Research Team: Susan Pike and Sara Kazemian
University: UC Davis
Problem Statement: In response to the increasing presence of ridehail services, namely Uber and Lyft, a growing number of transit agencies have begun to form partnerships with these and other shared-use mobility companies to offer programs that integrate these services with traditional transit. The programs often start as pilots and typically involve subsidizing ridehail travel for passengers connecting to public transit routes or travelling at times that public transit offers limited or no service (such as late at night). However, the number of transit agencies forming these partnerships is still small, and other agencies note concerns over liability and costs, as well as the ability to meet federal standards.
Project Description: This project focuses on recent data collected primarily from transit agencies that have not formed partnerships with ridehail services with the aim of identifying factors necessary for partnerships to form and eventually lead to programs that benefit both transit agencies and their passengers. Findings from this project indicate that transit agencies are very concerned about the cost-effectiveness of these partnerships. Thus, even if transit agencies have favorable attitudes towards shared-use mobility companies, they still worry partnering with them may not be a good use of public resources, or may not solve their challenges. During interviews, multiple transit agencies emphasized this point and stated that they are still unconvinced that these partnerships resolve transit agencies’ problems, or at least are not cost-effective. For now, transit agencies face a number of service challenges, and partnerships with ridehail companies likely offers some piece of the puzzle to improving public transit.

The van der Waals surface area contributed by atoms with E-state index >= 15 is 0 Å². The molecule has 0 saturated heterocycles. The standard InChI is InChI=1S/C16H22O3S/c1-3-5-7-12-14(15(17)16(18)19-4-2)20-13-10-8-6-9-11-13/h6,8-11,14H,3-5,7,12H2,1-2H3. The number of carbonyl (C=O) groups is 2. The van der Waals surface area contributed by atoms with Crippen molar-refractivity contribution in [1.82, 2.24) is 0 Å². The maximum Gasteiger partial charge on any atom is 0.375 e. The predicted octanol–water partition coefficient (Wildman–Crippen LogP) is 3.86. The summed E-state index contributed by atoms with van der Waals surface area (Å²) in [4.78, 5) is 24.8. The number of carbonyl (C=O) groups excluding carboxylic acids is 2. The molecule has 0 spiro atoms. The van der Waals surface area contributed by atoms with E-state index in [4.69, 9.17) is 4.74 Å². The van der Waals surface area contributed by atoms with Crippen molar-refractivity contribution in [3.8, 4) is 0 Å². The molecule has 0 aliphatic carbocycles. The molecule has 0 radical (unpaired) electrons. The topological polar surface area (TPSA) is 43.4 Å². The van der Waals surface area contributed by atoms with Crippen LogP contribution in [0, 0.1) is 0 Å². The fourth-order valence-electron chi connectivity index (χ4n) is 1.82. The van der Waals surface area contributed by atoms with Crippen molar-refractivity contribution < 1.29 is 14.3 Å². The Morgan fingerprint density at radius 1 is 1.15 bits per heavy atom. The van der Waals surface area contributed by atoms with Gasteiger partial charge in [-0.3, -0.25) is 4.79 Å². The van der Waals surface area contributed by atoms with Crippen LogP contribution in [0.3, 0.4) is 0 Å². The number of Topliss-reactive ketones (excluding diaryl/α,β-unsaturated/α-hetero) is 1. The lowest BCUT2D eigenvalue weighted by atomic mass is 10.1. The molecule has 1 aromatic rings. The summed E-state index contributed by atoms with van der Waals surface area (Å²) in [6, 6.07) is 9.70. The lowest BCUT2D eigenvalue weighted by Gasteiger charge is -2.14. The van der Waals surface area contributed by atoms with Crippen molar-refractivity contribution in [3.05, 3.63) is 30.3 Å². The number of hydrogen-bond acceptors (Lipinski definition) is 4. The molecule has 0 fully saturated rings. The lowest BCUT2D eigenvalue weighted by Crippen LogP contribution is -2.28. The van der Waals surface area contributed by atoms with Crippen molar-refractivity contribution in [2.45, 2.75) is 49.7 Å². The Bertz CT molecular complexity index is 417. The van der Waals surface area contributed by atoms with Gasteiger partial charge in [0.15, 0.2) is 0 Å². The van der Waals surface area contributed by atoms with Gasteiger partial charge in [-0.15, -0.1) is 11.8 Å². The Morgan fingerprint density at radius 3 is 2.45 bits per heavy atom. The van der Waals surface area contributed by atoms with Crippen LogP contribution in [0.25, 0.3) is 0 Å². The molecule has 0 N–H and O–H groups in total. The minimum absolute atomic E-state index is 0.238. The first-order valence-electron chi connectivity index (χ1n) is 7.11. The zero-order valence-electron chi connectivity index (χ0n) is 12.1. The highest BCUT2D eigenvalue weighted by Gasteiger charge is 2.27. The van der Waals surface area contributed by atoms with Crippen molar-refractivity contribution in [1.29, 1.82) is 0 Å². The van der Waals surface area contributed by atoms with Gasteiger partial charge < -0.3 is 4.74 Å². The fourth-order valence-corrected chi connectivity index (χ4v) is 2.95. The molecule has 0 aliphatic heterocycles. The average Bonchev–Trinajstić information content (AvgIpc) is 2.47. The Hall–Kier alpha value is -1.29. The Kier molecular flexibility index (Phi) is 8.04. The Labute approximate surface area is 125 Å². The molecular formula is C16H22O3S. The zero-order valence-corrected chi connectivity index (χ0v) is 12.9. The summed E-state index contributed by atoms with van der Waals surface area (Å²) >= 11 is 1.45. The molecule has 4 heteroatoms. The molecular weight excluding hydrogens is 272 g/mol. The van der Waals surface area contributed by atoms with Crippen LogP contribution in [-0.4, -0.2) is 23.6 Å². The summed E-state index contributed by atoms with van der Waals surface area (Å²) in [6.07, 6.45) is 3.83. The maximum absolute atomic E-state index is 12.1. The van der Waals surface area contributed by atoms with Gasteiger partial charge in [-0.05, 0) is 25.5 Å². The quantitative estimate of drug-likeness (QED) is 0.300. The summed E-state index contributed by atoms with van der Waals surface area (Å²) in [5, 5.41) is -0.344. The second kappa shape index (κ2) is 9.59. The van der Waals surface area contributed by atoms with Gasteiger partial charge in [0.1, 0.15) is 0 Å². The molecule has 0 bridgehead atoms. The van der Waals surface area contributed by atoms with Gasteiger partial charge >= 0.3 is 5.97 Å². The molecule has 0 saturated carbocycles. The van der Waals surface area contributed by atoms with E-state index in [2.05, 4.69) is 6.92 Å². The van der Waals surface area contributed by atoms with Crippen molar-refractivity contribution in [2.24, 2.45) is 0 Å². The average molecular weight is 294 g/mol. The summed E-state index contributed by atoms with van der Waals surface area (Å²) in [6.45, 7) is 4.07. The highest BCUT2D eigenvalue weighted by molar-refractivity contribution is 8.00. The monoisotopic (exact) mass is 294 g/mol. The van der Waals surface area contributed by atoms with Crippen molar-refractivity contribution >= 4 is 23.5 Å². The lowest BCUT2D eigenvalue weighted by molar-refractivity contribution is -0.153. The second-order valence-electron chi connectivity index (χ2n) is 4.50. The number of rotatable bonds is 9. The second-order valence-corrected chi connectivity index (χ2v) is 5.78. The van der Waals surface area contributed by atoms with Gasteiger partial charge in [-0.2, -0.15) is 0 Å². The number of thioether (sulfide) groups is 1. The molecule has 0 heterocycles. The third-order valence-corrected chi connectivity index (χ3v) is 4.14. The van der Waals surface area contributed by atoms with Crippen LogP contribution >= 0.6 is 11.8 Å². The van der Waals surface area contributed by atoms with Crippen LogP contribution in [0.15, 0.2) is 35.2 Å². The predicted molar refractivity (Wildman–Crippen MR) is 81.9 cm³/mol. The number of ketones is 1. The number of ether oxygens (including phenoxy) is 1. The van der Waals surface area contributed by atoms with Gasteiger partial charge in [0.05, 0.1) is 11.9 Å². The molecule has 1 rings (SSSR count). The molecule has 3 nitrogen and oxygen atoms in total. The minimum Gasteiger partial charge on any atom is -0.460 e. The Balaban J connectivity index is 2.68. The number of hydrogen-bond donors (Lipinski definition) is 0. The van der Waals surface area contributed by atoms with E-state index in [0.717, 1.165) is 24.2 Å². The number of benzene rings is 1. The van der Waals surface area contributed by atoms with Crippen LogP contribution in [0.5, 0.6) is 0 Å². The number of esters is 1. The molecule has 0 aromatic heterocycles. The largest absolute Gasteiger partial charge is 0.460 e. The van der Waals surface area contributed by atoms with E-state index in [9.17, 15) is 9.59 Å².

Project Partner(s): California Transit Association
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